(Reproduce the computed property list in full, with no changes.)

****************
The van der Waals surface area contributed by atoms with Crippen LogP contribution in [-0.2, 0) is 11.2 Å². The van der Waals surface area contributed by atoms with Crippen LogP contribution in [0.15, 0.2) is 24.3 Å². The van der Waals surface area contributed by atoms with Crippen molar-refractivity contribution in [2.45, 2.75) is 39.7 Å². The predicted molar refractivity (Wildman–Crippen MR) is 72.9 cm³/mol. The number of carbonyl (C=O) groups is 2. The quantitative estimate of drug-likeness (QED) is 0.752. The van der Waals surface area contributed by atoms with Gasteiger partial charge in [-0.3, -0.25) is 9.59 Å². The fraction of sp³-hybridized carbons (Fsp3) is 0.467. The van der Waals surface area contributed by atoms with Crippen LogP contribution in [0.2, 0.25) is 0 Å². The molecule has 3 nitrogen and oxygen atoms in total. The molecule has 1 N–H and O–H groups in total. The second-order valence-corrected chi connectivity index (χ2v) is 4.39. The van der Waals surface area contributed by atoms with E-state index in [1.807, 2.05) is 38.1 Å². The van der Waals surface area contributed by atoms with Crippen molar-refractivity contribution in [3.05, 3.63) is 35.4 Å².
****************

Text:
The van der Waals surface area contributed by atoms with Crippen LogP contribution in [-0.2, 0) is 11.2 Å². The van der Waals surface area contributed by atoms with Crippen LogP contribution in [0.15, 0.2) is 24.3 Å². The van der Waals surface area contributed by atoms with Crippen molar-refractivity contribution in [2.45, 2.75) is 39.7 Å². The predicted molar refractivity (Wildman–Crippen MR) is 72.9 cm³/mol. The number of carbonyl (C=O) groups is 2. The quantitative estimate of drug-likeness (QED) is 0.752. The van der Waals surface area contributed by atoms with Gasteiger partial charge in [-0.3, -0.25) is 9.59 Å². The fraction of sp³-hybridized carbons (Fsp3) is 0.467. The van der Waals surface area contributed by atoms with Crippen LogP contribution in [0.2, 0.25) is 0 Å². The molecule has 3 nitrogen and oxygen atoms in total. The molecule has 1 N–H and O–H groups in total. The second-order valence-corrected chi connectivity index (χ2v) is 4.39. The van der Waals surface area contributed by atoms with E-state index in [1.807, 2.05) is 38.1 Å². The van der Waals surface area contributed by atoms with Crippen molar-refractivity contribution in [3.05, 3.63) is 35.4 Å².